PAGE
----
Watching the rest of this game again brought an unpleasant memory to mind. The 2008 Chargers remind me of the 2006-2007 Seahawks. When über-guard Steve Hutchinson left for Minnesota, fullback Mack Strong retired, and Shaun Alexander started to lose his speed, Mike Holmgren had to adapt to a pass-wackiness he really didn't enjoy. The myth about Holmgren was wrong; he preferred a balanced offense, but when his fullbacks couldn't set their blocks behind an ineffective offensive line, and his star running back couldn't get outside with any real speed, things had to change. Quite often, it was backup Maurice Morris who was more effective, because Morris could hit the seams quicker before they closed altogether.
Tomlinson's feeling that the Chargers have become more of a passing team seems to be based on a wise decision. This is especially true based on what I've seen of their offensive line this year. This was perhaps the best offensive line in the business a couple years ago, but I'm not seeing any real physical dominance at this point. They're having trouble keeping defenders at bay, and many of Tomlinson's stuffs result from this. I also think that they miss Lorenzo Neal terribly. Neal is currently blasting open holes for several running backs in Baltimore, and not unlike Mack Strong, I think he took his team's physical running presence with him when he left. Difference is, Neal still has something left in the tank. In addition, Darren Sproles is more effective in certain cases because he's quicker to the line.
As for Tomlinson himself, there's no question that things have changed. He has lost his speed to the edge, and he can't do the power stuff alone. I'm not ready to call his career a wrap, but I'm not convinced by his season finale performance against the Broncos, either. Three rushing touchdowns against the team with the second-worst Defensive DVOA in the history of our rankings? That performance begs for context. It's obvious to me that a seismic shift has taken place in San Diego. This team will now go as far as Rivers, not Tomlinson, takes them. This will be especially true if Bullitt (shoulder) and Sanders (knee) are both able to go, and Tomlinson's current groin injury proves especially problematic.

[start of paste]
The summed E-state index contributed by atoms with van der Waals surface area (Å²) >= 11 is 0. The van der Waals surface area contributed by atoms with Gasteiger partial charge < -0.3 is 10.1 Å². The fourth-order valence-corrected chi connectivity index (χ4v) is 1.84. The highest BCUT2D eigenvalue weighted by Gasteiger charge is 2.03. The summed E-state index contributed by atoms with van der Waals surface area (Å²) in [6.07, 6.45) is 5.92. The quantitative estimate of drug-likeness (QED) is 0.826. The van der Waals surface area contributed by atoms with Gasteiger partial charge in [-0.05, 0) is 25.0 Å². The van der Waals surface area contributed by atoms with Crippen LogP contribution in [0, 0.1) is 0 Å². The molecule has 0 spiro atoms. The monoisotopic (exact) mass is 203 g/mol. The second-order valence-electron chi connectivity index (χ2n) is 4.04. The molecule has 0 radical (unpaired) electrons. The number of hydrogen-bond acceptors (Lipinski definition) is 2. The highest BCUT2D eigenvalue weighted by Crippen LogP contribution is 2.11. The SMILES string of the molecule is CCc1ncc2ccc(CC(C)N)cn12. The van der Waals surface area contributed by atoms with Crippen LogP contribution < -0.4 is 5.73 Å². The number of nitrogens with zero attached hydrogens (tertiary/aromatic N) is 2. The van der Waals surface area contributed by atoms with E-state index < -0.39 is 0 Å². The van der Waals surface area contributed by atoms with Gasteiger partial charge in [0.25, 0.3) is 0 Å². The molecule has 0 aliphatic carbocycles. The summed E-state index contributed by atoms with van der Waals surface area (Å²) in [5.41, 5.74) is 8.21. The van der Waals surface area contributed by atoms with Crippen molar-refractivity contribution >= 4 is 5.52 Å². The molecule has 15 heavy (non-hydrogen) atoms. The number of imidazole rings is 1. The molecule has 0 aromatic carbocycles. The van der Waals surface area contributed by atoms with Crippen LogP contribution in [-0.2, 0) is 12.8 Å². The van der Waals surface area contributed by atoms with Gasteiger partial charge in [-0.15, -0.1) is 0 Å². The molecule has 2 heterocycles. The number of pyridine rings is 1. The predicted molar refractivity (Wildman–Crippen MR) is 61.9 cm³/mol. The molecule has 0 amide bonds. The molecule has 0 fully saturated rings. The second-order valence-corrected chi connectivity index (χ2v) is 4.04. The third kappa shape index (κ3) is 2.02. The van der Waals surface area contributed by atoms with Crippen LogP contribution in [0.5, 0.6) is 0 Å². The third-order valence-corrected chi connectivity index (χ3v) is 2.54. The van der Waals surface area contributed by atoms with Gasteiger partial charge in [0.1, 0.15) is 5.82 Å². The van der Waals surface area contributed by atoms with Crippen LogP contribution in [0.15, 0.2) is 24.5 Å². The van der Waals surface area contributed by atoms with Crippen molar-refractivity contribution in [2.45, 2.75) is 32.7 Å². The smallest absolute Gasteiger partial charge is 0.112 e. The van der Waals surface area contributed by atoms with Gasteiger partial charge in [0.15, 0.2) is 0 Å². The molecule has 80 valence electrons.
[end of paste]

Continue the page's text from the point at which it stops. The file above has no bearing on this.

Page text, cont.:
Philly's Run Defense: The Undersold Asset
Week 17: Dallas Cowboys 6 at Philadelphia Eagles 44
The Eagles are favored by three points on the road against the Vikings (at least, that's the line as I write this), and their defense is the surprise. After finishing 12th in Defensive DVOA against the run in 2007, the Eagles bumped that up to third in 2008; their season-ending effectiveness trailed only the Ravens and Steelers. In the second half of the season, they actually had the NFL's best DVOA against the run. In their last seven games, opponents have gained 3.1 yards per carry, and the Cowboys could only gain 2.9 yards per carry in the first half of their season-ending debacle, before the run game stopped being a realistic factor.
While I only had time for a cursory view of the Eagles-Cowboys game, a few things stood out. First of all, the Eagles pursue exceptionally well against any play. If Brian Dawkins comes up to blitz, leaving a quick pass open for Terrell Owens, four Eagles will be on Owens as soon as he catches the ball. Second, these guys don't sell out their gaps when they blitz. For all the talk about Jim Johnson's schematic craziness, I didn't see a lot of open seams or breakdowns against the run. The Eagles have developed a great balance between pressure and gap responsibility. They made up for the size disadvantage against Dallas' huge line with pure speed; through most of this game, they looked to be going through the plays in fast-forward in comparison to the lumbering 'Boys. They love to bring different blitz looks just before the snap, but these seem to allow more openings in the flats and over the short middle then they do anything at the line. Gap responsibility is the key for any smaller, faster defense, and it's Philadelphia's strength.
The Eagles defense will face a great test in Adrian Peterson and the Minnesota line. "(Peterson's) as good a back as you'll see," Johnson told the media this week. "He's a special guy. We know, from going up against him last year. You think you have the perfect defense, and one guy slips and falls down in a gap, and all of a sudden, he's got that great explosion and hits it and turns it into a big play.
"We need to keep those long runs down with him. He's going to get some yards. But you just hope he doesn't break any long runs. Because that's where he really kills teams. When he gets those 60-, 70-yard runs. That's where the challenge will be for us. To keep those runs under 10 yards." Peterson had a league-leading 20 runs over 20 yards this year.
Last year, in a 23-17 win, the Eagles held Peterson to 70 yards on 20 carries with a selection of run blitzes validated by the dynamic opposing quarterback combo of Brooks Bollinger and Kelly Holcomb. This time, Peterson and the Eagles defense each appear to be better then ever, and the Vikes have Tarvaris. We know about the Williams Wall, but keep a sharp eye on this Philly Phalanx; it will probably be the difference in this game.